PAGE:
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    From L-R, Belgium's King Philipe, Italian Prime Minister Paolo Gentiloni, U.S. President Donald Trump who shakes hands with French President Emmanuel Macron, NATO Secretary General Jens Stoltenberg, Dutch Prime Minster Mark Rutte, German Chancellor Angela Merkel, and Canada's Prime Minister Justin Trudeau gather with NATO member leaders to pose for a family picture before the start of their summit in Brussels, Belgium, May 25, 2017

    What's Behind Trump's Pressure on NATO Countries

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    Turkish political expert Aydin Sahinalp explained Trump's pressure on NATO countries to increase their defense spending by his attempts to find support within the United States.

    In an interview with Sputnik Turkey, the analyst commented on the results of a recent survey, according to which many residents of NATO countries oppose the increase in defense spending of up to 2 percent of GDP.

    "The idea of an increase in defense spending can't be implemented into practice. The US spends 3.61 percent of the budget on defense, which is $664 billion, followed by Britain with $60 billion, France with $44 billion and Germany with $41 billion. The US expects other countries to increase their contribution to defense as well, and therefore strengthens its pressure on them, but this strategy can't be realized from an economic point of view," the expert told Sputnik Turkey.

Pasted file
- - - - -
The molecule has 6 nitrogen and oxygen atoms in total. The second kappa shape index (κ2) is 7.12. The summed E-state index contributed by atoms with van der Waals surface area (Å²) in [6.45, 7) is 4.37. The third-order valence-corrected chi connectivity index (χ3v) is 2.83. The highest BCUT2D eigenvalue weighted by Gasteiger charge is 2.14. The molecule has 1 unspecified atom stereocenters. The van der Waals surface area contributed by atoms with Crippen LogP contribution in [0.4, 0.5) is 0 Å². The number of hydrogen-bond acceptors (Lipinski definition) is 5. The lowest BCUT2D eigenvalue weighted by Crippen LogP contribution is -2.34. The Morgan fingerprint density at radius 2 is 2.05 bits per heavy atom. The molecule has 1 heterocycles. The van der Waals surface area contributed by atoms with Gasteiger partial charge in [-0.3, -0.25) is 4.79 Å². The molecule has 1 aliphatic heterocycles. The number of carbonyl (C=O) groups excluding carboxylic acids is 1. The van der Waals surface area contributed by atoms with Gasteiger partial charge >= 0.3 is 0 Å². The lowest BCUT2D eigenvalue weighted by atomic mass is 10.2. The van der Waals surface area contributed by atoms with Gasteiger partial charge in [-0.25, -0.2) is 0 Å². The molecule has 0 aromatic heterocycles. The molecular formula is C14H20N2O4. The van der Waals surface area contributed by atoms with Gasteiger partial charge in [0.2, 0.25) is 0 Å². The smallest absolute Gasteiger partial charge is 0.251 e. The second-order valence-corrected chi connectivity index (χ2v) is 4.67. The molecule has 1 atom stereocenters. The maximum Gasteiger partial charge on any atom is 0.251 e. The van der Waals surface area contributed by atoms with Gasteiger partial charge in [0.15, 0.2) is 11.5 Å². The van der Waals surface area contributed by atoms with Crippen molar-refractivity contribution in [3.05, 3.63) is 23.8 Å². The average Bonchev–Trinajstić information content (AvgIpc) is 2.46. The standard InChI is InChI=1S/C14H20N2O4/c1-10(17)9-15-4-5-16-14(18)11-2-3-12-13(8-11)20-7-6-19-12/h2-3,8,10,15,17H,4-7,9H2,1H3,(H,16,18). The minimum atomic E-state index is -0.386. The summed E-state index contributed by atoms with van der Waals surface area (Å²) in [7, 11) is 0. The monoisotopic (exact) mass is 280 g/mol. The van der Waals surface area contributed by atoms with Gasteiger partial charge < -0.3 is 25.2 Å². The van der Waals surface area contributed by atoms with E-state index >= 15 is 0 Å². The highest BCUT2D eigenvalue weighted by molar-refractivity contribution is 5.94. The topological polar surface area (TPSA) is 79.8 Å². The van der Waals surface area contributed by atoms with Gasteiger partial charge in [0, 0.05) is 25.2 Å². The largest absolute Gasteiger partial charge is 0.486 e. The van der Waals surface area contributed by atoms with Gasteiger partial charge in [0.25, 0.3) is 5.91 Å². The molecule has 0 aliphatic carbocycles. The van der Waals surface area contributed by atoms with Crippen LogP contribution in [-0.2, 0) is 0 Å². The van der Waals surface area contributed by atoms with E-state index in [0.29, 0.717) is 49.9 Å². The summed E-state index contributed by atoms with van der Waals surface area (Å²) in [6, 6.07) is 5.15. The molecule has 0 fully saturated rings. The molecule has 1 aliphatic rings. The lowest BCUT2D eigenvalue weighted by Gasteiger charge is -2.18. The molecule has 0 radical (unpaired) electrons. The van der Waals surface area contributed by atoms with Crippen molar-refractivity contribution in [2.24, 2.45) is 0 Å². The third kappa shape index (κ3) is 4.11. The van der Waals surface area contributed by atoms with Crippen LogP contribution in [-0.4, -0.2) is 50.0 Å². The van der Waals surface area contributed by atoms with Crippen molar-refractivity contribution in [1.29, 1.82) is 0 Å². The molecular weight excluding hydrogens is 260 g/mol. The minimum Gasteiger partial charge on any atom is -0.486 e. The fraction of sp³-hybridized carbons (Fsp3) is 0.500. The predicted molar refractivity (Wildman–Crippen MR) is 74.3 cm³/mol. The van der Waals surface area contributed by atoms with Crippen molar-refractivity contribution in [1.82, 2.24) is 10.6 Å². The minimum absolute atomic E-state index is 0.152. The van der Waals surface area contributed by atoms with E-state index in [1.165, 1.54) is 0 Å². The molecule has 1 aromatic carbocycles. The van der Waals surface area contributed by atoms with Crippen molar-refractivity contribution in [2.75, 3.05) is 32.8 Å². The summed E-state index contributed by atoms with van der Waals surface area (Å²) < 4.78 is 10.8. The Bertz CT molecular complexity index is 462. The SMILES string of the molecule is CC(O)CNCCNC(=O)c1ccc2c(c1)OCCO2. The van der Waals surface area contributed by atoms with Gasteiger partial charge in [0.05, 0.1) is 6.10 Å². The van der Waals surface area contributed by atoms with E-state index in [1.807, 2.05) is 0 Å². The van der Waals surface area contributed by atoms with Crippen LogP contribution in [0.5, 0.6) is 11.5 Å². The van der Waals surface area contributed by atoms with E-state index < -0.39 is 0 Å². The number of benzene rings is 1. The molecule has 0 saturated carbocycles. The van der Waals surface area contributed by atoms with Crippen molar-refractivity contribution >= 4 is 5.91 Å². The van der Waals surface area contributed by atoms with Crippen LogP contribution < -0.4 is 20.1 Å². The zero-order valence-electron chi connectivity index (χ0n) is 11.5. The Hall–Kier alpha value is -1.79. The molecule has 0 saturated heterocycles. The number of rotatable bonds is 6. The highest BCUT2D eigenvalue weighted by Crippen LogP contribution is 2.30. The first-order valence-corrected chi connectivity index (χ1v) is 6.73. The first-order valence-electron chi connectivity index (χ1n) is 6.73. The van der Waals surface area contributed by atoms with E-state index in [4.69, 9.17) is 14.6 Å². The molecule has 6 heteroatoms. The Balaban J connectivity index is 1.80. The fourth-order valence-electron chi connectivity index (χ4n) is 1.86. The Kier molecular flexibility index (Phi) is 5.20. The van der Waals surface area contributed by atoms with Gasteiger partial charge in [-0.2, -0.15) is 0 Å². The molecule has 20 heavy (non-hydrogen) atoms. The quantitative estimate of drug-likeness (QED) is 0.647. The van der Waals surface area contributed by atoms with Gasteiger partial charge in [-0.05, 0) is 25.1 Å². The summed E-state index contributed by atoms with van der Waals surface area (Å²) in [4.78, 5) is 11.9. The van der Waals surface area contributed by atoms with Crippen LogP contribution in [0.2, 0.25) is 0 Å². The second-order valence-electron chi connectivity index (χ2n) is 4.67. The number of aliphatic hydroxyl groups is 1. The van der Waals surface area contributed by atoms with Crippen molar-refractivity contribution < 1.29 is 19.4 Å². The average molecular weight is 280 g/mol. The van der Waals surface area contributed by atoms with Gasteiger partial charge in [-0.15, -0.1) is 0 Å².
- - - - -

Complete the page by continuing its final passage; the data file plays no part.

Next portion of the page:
According to Sahinalp, the hard approach of US President Donald Trump can be explained by his attempt to attract support inside the country.

    "One of the reasons for increasing US pressure on NATO countries is the US' desire to strengthen its position in relations with China, while Trump's anti-Russian rhetoric is supposed to have an effect on domestic politics. Trump seeks to use this trump card as an internal political tool. This is one of the reasons why he chose for himself the role of a "big brother" who pressures NATO," he said.

    On May 25, US President Donald Trump said at a NATO summit in Brussels that the other members of the alliance should pay their "fair share" and pointed out that only five of the member states were allocating 2 percent of their GDP to defense, which is the target set at the 2014 summit in Wales.

    According to a recent survey conducted by the French Institute of Public Opinion for Sputnik, 53 percent of Italians, 47 percent of Germans and 35 percent of French do not want the defense expenditures to grow.

    At the same time, 44 percent of the French, 36 percent of Germans and 31 percent of Italians are in favor of the increase.

    In the United Kingdom, which unlike the other three countries allocates more than 2 percent of its GDP to defense, 54 percent of respondents supported maintaining military spending at the same level, while 25 percent were against it.


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